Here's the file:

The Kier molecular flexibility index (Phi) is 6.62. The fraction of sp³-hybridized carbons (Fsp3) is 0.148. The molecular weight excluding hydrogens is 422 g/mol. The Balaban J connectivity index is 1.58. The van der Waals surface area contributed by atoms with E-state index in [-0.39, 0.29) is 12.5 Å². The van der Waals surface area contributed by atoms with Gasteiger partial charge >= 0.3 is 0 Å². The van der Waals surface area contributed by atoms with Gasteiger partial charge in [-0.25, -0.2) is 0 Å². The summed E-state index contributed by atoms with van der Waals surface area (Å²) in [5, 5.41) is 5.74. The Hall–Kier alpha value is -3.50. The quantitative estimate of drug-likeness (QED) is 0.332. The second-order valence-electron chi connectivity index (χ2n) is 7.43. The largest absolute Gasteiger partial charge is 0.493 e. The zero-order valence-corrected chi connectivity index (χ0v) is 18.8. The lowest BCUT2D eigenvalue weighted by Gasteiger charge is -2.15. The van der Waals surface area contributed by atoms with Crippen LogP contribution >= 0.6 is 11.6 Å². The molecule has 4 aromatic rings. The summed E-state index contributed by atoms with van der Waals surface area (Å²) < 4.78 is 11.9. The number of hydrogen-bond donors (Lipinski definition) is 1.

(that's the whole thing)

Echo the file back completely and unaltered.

The Kier molecular flexibility index (Phi) is 6.62. The fraction of sp³-hybridized carbons (Fsp3) is 0.148. The molecular weight excluding hydrogens is 422 g/mol. The Balaban J connectivity index is 1.58. The van der Waals surface area contributed by atoms with E-state index in [-0.39, 0.29) is 12.5 Å². The van der Waals surface area contributed by atoms with Gasteiger partial charge >= 0.3 is 0 Å². The van der Waals surface area contributed by atoms with Gasteiger partial charge in [-0.25, -0.2) is 0 Å². The summed E-state index contributed by atoms with van der Waals surface area (Å²) in [5, 5.41) is 5.74. The Hall–Kier alpha value is -3.50. The quantitative estimate of drug-likeness (QED) is 0.332. The second-order valence-electron chi connectivity index (χ2n) is 7.43. The largest absolute Gasteiger partial charge is 0.493 e. The zero-order valence-corrected chi connectivity index (χ0v) is 18.8. The lowest BCUT2D eigenvalue weighted by Gasteiger charge is -2.15. The van der Waals surface area contributed by atoms with Crippen LogP contribution >= 0.6 is 11.6 Å². The molecule has 4 aromatic rings. The summed E-state index contributed by atoms with van der Waals surface area (Å²) < 4.78 is 11.9. The number of hydrogen-bond donors (Lipinski definition) is 1.